1968 - 

Increased from 22 cents to 24 cents. 

1972 - 

Increased from 24 cents to 25 cents. 

1977 - 

Compulsory registration of all vendors of middle distillate fuels and 
users of taxable fuels. 

1979 - 

Conversion to metric with rate change from 25 cents per gallon to 
closest equivalent of 5.5 cents per litre. 

Increase from 5.5 cents to 5.9 cents per litre for regular use and rate 
of 2.2 cents per litre introduced for railway locomotives. 

1981 - 

Conversion to ad valorem basis. Clear fuel was taxed at 27% of the 
average retail price per litre and for railway equipment at 8.37% of 
the average retail price. 

1982 - 

Introduction of coloured fuel program (September). Exempt fuel is 
dyed red. 

1986 - 

Ad valorem was withdrawn and replaced with a fixed unit 
commodity tax rate of 9.9 cents (general rate) per litre for clear fuel 
and 3.1 cents per litre for railway equipment. 

1989 - 

Effective May 18, 1989, the tax rate on clear fuel was increased to 
10.9 cents per litre (general rate) and to 3.4 cents per litre for 
railway equipment. 

1991 - 

Effective April 30, 1991, the tax rate on clear fuel was increased to 
12.6 cents per litre and to 3.95 cents per litre for railway equipment. 

1992 - 

Effective January 1, 1992, the tax rate on clear fuel was increased to 
14.3 cents per litre (general rate) and to 4.5 cents per litre for usage 
in railway equipment. 


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GASOLINE TAX ACT 


History 


1925 - 

First Ontario tax on gasoline and other motor fuels of 3 cents per 

1955 - 

gallon. 

Administered by the Department of Highways as a Road Tax (until 
1937). 

Taken over by the Treasury Department. 

Rate was 11 cents per gallon at that time. 

1966 - 

Increased from 15 cents to 16 cents. 

1968 - 

Increased from 16 cents to 18 cents. 

1972 - 

Increased from 18 cents to 19 cents. 

1979 - 

Conversion to metric with rate changed from 19 cents per gallon to 
closest equivalent of 4.2 cents per litre. Increased from 4.2 cents to 
4.6 cents per litre. 

1981 - 

Conversion to ad valorem basis. Gasoline was taxed at 20% of the 
average retail price per litre on each grade of gasoline. Aviation 
fuel was taxed at 5.13% of the average retail price per litre of diesel 
fuel. 

1986 - 

Ad valorem was withdrawn and replaced with a fixed unit 
commodity tax rate of 8.3 cents per litre for gasoline (all grades) and 
1.88 cents per litre for aviation fuel. 

1988 - 

All grades of unleaded gasoline increased from 8.3 cents to 9.3 
cents per litre. 

All grades of leaded gasoline increased from 8.3 cents to 12.3 cents 
per litre (includes the special levy of 3 cents per litre). 

Aviation fuel: no change at 1.88 cents per litre. 

1989 - 

All grades of unleaded gasoline: increased from 9.3 cents to 10.3 
cents per litre. 

All grades of leaded gasoline: increased from 12.3 cents to 13.3 
cents per litre. 

All grades of aviation fuel: increased from 1.88 cents to 2.1 cents 
per litre. 

A new tax of 2.3 cents per litre on propane used in licensed vehicles. 

1990 - 

All grades of unleaded gasoline: increased from 10.3 cents to 11.3 
cents per litre. 

All grades of leaded gasoline: increased from 13.3 cents to 14.3 
cents per litre. 


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GASOLINE TAX ACT 


1991 - 


1992 - 


Aviation fuel: no change at 2.1 cents per litre.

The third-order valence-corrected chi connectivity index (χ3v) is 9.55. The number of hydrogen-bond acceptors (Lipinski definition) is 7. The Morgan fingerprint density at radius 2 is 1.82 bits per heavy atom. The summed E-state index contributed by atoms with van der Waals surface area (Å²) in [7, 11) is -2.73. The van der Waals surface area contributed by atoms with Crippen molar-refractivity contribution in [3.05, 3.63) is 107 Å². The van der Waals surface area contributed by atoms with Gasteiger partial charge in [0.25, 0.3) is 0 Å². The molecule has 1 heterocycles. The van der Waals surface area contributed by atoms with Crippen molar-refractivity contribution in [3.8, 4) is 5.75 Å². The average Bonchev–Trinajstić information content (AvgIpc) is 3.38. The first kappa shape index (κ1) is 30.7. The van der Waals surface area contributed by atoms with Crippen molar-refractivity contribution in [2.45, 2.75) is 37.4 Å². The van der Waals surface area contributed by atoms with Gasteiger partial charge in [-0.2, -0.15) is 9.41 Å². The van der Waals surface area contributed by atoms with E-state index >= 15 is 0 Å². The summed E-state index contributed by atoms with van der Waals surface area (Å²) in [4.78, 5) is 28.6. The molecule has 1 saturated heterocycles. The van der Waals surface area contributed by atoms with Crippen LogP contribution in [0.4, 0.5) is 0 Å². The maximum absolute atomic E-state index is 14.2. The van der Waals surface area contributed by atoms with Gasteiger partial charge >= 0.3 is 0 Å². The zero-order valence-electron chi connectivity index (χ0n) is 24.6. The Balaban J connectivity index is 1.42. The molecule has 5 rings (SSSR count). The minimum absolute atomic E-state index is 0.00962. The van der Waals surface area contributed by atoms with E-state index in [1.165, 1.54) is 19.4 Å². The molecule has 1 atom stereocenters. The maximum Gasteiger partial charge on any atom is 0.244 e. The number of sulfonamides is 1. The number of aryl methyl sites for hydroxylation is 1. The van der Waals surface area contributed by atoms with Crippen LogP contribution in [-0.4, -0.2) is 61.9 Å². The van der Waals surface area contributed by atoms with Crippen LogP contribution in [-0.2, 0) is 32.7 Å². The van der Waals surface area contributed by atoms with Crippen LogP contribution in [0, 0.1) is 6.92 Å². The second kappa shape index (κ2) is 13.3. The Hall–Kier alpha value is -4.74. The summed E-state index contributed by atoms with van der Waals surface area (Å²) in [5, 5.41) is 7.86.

Propane: increased from 2.3 cents to 4.3 cents per litre. 

All grades of unleaded gasoline: increased from 11.3 cents to 13.0 
cents per litre. 

All grades of leaded gasoline: increased from 14.3 cents per cents 
per litre to 16.0 cents per litre. 

Aviation fuel: increased from 2.1 cents per litre to 2.4 cents per 

litre. 

Propane: no change at 4.3 cents per litre. 

All grades of unleaded gasoline: increased from 13.0 cents to 14.7 
cents per litre. 

All grades of leaded gasoline: increased from 16.0 cents to 17.7 
cents per litre. 

Aviation fuel: increased from 2.4 cents to 2.7 cents per litre. 
Propane: remain at 4.3 cents per litre. 


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INCOME TAX ACT 


History 

o Ontario tax rates in recent years: 


Yearfsl 

Percent of Basic 

Federal Tax Rate 

1993 

55% 

1992 

54.5% 

1991 

53% 

1990 

53% 

1989 

52% 

1988 

51% 

1986=1987 

50% 

1982-1985 

48% 

1981 

46% 

1977-1980 

44% 

1972-1976 

30.5% 


Surtaxes 

o The 1985 Ontario Budget imposed a surtax at the rate of 3% on Ontario 

income tax payable over $5,000. As originally announced, this surtax was to 
apply for the 1986 taxation year only. However, the 1986 Ontario Budget 
extended the surtax to the 1987 taxation year. 

o The 1988 Ontario Budget: 

a. increased the surtax rate from 3% to 10%, and 

b. raised the threshold to Ontario income tax payable over $10,000. 

o The 1991 Ontario Budget increased the surtax rate to 12% of Ontario 

income tax in excess of $10,000 for the 1991 taxation year and to 14% for 
1992 and subsequent taxation years. 

o The 1992 Ontario Budget 

a. for 1992, imposed a surtax on Ontario personal income tax between 
$5,500 and $10,000 at a rate of 7 per cent. (The surtax rate remains 
at 14 per cent of Ontario income tax in excess of $10,000 for 1992.) 

b. For 1993 and subsequent years, the Ontario surtax will be calculated 
as 14 per cent of Ontario personal income tax between $5,500 and 
$8,000 and 20 per cent of Ontario personal income tax in excess of 
$ 8 , 000 . 


Recent Surtax Rates 

Year 

Rate 

Threshold 

1990 

10% 

of Ontario income tax in excess of $10,000 

1991 

12% 

of Ontario income tax in excess of $10,000 

1992 

7% 

of Ontario income tax between $5,500 and 



$10,000; plus 


14% 

of Ontario income tax in excess of $10,000 

1993 

14% 

of Ontario income tax between $5,500 and 



$8,000; plus 


20% 

of Ontario income tax in excess of $8,000